Friday, June 3, 2011

Indonesian abattoirs on Joe Ludwig's blacklist do not take any Australian cattle By Peter Alford and Lanai Vasek

 Two of the Indonesian abattoirs blacklisted by Agriculture Minister Joe Ludwig over concerns about the use of cruel practices do not handle Australian cattle, while an official said a third used the recommended humane method of stunning animals before killing them.

                                                                                                                 Picture: Oka Budhee
 Production manager Jonet Rusmargono examines Australian cattle at the Dharma Jaya abattoir in East Java.

 And the manager of a fourth banned facility, as reported by The Australian yesterday, says it has not handled Australian cattle since January, it has no current plans to do so again and its practices meet the highest Indonesian standards.
 The RSPCA, which provided the analysis on which Senator Ludwig's bans were based, yesterday denounced the "sloppiness" of his advisers, who failed to note that two of the abattoirs were unlikely to slaughter Australian animals and were included on the list for comparative purposes.
 "The sloppiness of the minister's department is astounding in coming up with this list," an RSPCA spokeswoman said.
 "All (the department) has done is cut and paste a list from the RSPCA scientific report that was never intended to be directly quoted in legislation... Clearly departmental officials haven't bothered to read the RSPCA report properly."
 The RSPCA analysis of video evidence, gathered by Animals Australia investigators of cruelty against Australian cattle in 10 import abattoirs, takes for comparison two slaughterhouses killing local animals by traditional methods. Those abattoirs, on Lombok and Sumbawa, are now banned from receiving Australian animals, even though Joni Liano, director of the Indonesian Meat Producers and Feedlot Association, said they had never used imported animals.
 He confirmed the assertion of Ms Wisma, manager of Terpadu slaughterhouse at Bogor, that her facility had not processed Australian cattle since January.
 Mr Joni said he was surprised by the Australian banning of another slaughterhouse, Z Beef in Bander Lampung in Sumatra, because it was one of only 12 facilities in Indonesia that stunned cattle before killing them.
 The Weekend Australian was unable to contact Z Beef as its offices were closed yesterday for a government holiday.
 The RSPCA, however, insisted yesterday that cattle were not being stunned when Z Beef was investigated in March.
 "Just because a facility has stunning equipment, doesn't mean it is used," the agency said.
 Senator Ludwig's office declined to explain the justification for banning the four abattoirs.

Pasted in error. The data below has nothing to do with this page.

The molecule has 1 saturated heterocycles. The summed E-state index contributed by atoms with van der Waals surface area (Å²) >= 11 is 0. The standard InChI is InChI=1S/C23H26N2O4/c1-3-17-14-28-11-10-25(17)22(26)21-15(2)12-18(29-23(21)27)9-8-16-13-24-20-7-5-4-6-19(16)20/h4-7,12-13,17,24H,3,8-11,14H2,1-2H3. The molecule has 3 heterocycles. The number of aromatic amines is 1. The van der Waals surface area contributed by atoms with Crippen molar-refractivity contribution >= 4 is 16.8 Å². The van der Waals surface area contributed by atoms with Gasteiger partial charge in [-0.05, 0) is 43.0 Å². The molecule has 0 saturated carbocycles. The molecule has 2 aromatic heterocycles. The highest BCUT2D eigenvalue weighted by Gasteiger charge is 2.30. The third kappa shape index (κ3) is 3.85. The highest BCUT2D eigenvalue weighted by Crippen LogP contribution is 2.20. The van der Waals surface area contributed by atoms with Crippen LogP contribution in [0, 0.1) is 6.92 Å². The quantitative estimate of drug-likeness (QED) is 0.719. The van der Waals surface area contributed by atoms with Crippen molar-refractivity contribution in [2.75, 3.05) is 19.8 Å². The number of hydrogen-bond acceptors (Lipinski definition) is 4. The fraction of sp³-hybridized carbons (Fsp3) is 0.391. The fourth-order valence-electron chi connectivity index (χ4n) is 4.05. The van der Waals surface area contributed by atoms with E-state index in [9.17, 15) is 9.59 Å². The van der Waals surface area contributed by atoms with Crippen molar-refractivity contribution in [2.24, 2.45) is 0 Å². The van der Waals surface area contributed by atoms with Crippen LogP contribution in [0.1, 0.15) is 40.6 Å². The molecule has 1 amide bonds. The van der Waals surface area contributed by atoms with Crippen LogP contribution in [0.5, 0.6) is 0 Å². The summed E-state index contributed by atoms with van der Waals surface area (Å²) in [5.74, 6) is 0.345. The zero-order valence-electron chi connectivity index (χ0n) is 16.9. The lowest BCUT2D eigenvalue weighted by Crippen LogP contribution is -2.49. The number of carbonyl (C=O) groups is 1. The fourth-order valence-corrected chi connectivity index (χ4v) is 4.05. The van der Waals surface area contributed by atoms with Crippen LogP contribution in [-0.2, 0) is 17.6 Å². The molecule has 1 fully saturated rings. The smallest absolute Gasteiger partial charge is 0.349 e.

"The export suspensions allow for prohibitions to be lifted if the minister is satisfied that slaughter and related operations at a facility are being conducted in accordance with relevant OIE recommendations," a spokesman said.
 "The list of facilities to which the prohibition applies is based upon departmental advice.
 "This was following their investigation into the footage and information supplied by Animals Australia and the RSPCA."
 While Canberra's shoot-first reaction has risked the credibility of its response to the brutality exposed by the ABC's Four Corners on Monday, Jakarta has been unable to respond to the allegations in any effective way.
 It has emerged this week that, although Indonesia has an anti-cruelty law specifically covering farm animals, it is not enforceable.
 A senior Indonesian agriculture official confirmed that all the national government could do about the offending abattoirs is write letters.
 Sri Mukartini, head of the Agriculture Ministry's animal welfare division, said the Justice Ministry would be asked to increase penalties for cruelty to animals under the general criminal code provision.
The maximum penalty now is three months' jail with a fine of 4500 rupiah (50c).
 Greens leader Bob Brown, leading a push for Australia to ban all live exports, yesterday conceded such a move would cost jobs in the northern cattle industry.
 But Senator Brown said far more jobs would be created from increasing processing in Australia. "We are going to stop the cruelty that we've seen serially in countries overseas that don't have the standards that Australia has, and we need to be ensuring that the slaughter occurs here in Australia," he said.


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